Gabapentin is another example of a human medication that has crossed into the animal health industry. It has found to be effective in dogs, with veterinarians prescribing the drug for ailments such as seizures, anxiety and pain relief.
While it is believed to help with certain issues, is Gabapentin really safe for dogs? Do the rewards outweigh potential risks?
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Brief History of Gabapentin
Gabapentin, often sold under the brand name Neurontin, is an anticonvulsant medication. It has been readily available as a generic medication in the United States since 2004.
In humans, it is mainly prescribed for seizures and neuropathic pain, but is commonly used as an “off-label” medication. Using a drug “off-label” simply means it is being used for things other than what it has been officially approved for (by the FDA), often using a dosing structure that is not aligned with what is listed on the bottle. As such, Gabapentin has been used as treatment for certain anxiety disorders and drug dependencies (withdrawal symptoms) in humans.
In dogs, Gabapentin use is considered entirely off-label. The FDA has not approved its use in dogs. This does not mean the drug is not safe, but it could mean the FDA is unsatisfied with the scientific evidence or does not feel the use in dogs is broad or common enough for them to validate. Speculation aside, the fact remains, the FDA simply will not approve a drug if it is being used for something other than what it was originally approved for, and it was not originally intended or approved for dogs. Nevertheless, Gabapentin has been endorsed and prescribed by veterinarians for some time now.
Applications for Dogs
- Anxiety Disorders
- Pain Relief
As Gabapentin is an anticonvulsant drug, it is most commonly used for seizures and preventing seizure complications. It is usually deployed as an adjunct form of medication, meaning it is meant to be used in support of other therapies and medications.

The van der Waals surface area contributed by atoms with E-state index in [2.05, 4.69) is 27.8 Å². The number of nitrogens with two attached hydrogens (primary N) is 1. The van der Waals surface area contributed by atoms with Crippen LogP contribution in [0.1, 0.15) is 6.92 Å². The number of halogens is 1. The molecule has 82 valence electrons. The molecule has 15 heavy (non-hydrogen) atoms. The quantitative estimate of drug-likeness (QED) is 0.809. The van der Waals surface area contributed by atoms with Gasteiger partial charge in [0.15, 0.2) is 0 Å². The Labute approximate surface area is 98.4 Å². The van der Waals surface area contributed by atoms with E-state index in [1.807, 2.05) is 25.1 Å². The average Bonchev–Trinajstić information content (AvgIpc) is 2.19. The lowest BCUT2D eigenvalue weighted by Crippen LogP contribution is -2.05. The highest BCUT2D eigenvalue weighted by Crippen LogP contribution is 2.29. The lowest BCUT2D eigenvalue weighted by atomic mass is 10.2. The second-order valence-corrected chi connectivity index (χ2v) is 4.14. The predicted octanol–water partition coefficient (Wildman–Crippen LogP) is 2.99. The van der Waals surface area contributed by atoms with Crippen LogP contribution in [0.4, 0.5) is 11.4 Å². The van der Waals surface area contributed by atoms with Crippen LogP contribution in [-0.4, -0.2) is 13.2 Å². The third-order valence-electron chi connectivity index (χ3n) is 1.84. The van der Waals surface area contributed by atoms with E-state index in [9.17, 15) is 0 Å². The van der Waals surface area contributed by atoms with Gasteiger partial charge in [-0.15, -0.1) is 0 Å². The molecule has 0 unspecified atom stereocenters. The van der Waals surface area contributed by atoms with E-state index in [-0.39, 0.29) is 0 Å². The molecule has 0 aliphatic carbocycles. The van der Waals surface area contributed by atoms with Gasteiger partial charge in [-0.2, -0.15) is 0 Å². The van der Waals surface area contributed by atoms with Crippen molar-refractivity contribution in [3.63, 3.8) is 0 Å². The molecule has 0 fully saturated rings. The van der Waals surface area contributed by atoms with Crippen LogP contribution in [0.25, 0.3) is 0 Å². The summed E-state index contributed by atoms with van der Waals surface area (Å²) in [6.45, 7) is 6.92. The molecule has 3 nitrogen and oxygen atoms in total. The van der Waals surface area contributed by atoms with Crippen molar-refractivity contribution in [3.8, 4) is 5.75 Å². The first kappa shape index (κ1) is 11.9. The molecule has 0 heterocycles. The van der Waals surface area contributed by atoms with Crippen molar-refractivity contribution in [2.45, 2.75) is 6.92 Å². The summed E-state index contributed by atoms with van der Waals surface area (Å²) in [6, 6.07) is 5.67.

In recent years, Gabapentin has been used in dogs with anxiety disorders. It has been found to calm and lessen anxious dogs. It is interesting to note, Gabapentin has also been found to be effective in human anxiety patients. However, has been found ineffective toward panic attacks and panic disorder (in humans), which are a form of anxiety. This distinction has not been confirmed in dogs, but we can assume that while Gabapentin may work for some anxiety disorders in dogs, it may not work for any and all of them.
Gabapentin is also known as an analgesic drug, meaning it is effective in combating chronic pain. In dogs, it is most commonly used to address joint related pain.
With mostly all off-label medications, Gabapentin dosing structures can vary. The amount and frequency are determined by what exactly it is being used for in that scenario. Your veterinarian will determine your dog’s dosing amount and frequency.
For dogs and humans, Gabapentin comes in capsule or tablet form, in the amounts of 100mg, 300mg and 400mg. There is also a liquid form of Gabapentin, made for humans. Never give your dog liquid Gabapentin meant for humans, as it can sometimes include xylitol, which is extremely toxic to dogs. Gabapentin can be given with or without food.
Safety & Side Effects
Gabapentin should be used with caution in dogs with liver or kidney disease. The most common side effects in dogs are sleepiness and or drowsiness, as well as impaired coordination. You should never stop Gabapentin administration abruptly. This is common with many types of seizure medications. Stopping these medications abruptly can cause complications such as withdrawal seizures.
With prescription drugs, the risk of drug interaction is always present. Before starting Gabapentin for your dog, go through a list of any and all supplements and medications your dog is currently taking with your veterinarian. Gabapentin should also be used with caution if your dog is currently taking a form of morphine, hydrocodone, or antacid.
Gabapentin is a fast-acting drug, so the effects should be seen within a few hours of administration. While your dog is taking Gabapentin, monitor their behavior (with the guidance of your veterinarian). If you think your dog is showing signs of an adverse reaction, or is acting irregularly, contact your veterinarian right away.